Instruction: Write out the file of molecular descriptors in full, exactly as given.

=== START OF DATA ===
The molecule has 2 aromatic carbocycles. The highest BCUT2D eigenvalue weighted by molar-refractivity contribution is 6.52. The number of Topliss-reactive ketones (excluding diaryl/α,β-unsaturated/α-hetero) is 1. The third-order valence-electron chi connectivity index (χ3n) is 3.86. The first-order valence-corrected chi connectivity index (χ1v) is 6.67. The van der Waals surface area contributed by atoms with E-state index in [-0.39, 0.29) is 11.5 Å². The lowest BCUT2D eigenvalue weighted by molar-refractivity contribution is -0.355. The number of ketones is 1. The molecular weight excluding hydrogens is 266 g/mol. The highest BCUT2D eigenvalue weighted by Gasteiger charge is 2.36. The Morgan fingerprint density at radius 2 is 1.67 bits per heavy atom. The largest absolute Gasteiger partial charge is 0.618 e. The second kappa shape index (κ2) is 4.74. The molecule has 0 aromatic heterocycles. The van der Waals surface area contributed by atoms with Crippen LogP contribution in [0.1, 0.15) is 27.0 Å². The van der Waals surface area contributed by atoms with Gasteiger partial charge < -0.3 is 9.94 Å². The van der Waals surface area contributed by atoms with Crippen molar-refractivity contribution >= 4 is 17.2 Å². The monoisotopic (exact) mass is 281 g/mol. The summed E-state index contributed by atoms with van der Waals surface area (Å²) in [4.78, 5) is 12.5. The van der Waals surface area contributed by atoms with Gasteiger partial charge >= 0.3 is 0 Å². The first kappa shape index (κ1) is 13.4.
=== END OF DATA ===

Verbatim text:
The molecule has 2 aromatic carbocycles. The highest BCUT2D eigenvalue weighted by molar-refractivity contribution is 6.52. The number of Topliss-reactive ketones (excluding diaryl/α,β-unsaturated/α-hetero) is 1. The third-order valence-electron chi connectivity index (χ3n) is 3.86. The first-order valence-corrected chi connectivity index (χ1v) is 6.67. The van der Waals surface area contributed by atoms with E-state index in [-0.39, 0.29) is 11.5 Å². The lowest BCUT2D eigenvalue weighted by molar-refractivity contribution is -0.355. The number of ketones is 1. The molecular weight excluding hydrogens is 266 g/mol. The highest BCUT2D eigenvalue weighted by Gasteiger charge is 2.36. The Morgan fingerprint density at radius 2 is 1.67 bits per heavy atom. The largest absolute Gasteiger partial charge is 0.618 e. The second kappa shape index (κ2) is 4.74. The molecule has 0 aromatic heterocycles. The van der Waals surface area contributed by atoms with Crippen LogP contribution in [0.1, 0.15) is 27.0 Å². The van der Waals surface area contributed by atoms with Gasteiger partial charge < -0.3 is 9.94 Å². The van der Waals surface area contributed by atoms with Crippen molar-refractivity contribution >= 4 is 17.2 Å². The monoisotopic (exact) mass is 281 g/mol. The summed E-state index contributed by atoms with van der Waals surface area (Å²) in [4.78, 5) is 12.5. The van der Waals surface area contributed by atoms with Gasteiger partial charge >= 0.3 is 0 Å². The first kappa shape index (κ1) is 13.4.